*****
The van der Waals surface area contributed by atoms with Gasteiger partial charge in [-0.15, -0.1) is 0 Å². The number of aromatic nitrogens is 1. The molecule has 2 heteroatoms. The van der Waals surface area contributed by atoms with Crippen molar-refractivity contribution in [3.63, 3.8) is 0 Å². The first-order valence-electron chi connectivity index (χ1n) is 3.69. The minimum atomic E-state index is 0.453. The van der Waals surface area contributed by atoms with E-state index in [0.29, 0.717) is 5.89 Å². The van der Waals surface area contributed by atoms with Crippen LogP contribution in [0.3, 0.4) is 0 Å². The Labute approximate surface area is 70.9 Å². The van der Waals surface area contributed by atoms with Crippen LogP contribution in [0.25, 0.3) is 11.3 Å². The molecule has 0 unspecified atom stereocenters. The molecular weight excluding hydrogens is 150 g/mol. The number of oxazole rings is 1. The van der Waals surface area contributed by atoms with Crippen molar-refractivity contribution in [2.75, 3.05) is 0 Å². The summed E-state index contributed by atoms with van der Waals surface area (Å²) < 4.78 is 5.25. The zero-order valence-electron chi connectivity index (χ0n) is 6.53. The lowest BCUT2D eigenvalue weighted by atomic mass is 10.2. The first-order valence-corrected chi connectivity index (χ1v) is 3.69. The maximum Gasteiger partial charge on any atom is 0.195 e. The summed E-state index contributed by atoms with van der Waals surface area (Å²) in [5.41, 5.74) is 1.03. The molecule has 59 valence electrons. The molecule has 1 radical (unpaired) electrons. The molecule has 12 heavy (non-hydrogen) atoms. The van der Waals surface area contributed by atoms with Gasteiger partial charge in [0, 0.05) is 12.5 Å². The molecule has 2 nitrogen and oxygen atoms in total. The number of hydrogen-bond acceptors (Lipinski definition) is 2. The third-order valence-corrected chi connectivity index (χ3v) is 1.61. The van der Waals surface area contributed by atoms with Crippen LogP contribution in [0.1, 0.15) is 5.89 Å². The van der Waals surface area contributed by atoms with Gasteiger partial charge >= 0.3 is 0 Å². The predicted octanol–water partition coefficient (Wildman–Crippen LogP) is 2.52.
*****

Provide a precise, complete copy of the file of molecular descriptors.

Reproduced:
The van der Waals surface area contributed by atoms with Gasteiger partial charge in [-0.15, -0.1) is 0 Å². The number of aromatic nitrogens is 1. The molecule has 2 heteroatoms. The van der Waals surface area contributed by atoms with Crippen molar-refractivity contribution in [3.63, 3.8) is 0 Å². The first-order valence-electron chi connectivity index (χ1n) is 3.69. The minimum atomic E-state index is 0.453. The van der Waals surface area contributed by atoms with E-state index in [0.29, 0.717) is 5.89 Å². The van der Waals surface area contributed by atoms with Crippen LogP contribution in [0.3, 0.4) is 0 Å². The Labute approximate surface area is 70.9 Å². The van der Waals surface area contributed by atoms with Crippen LogP contribution in [0.25, 0.3) is 11.3 Å². The molecule has 0 unspecified atom stereocenters. The molecular weight excluding hydrogens is 150 g/mol. The number of oxazole rings is 1. The van der Waals surface area contributed by atoms with Crippen molar-refractivity contribution in [2.75, 3.05) is 0 Å². The summed E-state index contributed by atoms with van der Waals surface area (Å²) < 4.78 is 5.25. The zero-order valence-electron chi connectivity index (χ0n) is 6.53. The lowest BCUT2D eigenvalue weighted by atomic mass is 10.2. The first-order valence-corrected chi connectivity index (χ1v) is 3.69. The maximum Gasteiger partial charge on any atom is 0.195 e. The summed E-state index contributed by atoms with van der Waals surface area (Å²) in [5.41, 5.74) is 1.03. The molecule has 59 valence electrons. The molecule has 1 radical (unpaired) electrons. The molecule has 12 heavy (non-hydrogen) atoms. The van der Waals surface area contributed by atoms with Gasteiger partial charge in [0, 0.05) is 12.5 Å². The molecule has 2 nitrogen and oxygen atoms in total. The number of hydrogen-bond acceptors (Lipinski definition) is 2. The third-order valence-corrected chi connectivity index (χ3v) is 1.61. The van der Waals surface area contributed by atoms with Crippen LogP contribution in [0.1, 0.15) is 5.89 Å². The van der Waals surface area contributed by atoms with Gasteiger partial charge >= 0.3 is 0 Å². The predicted octanol–water partition coefficient (Wildman–Crippen LogP) is 2.52.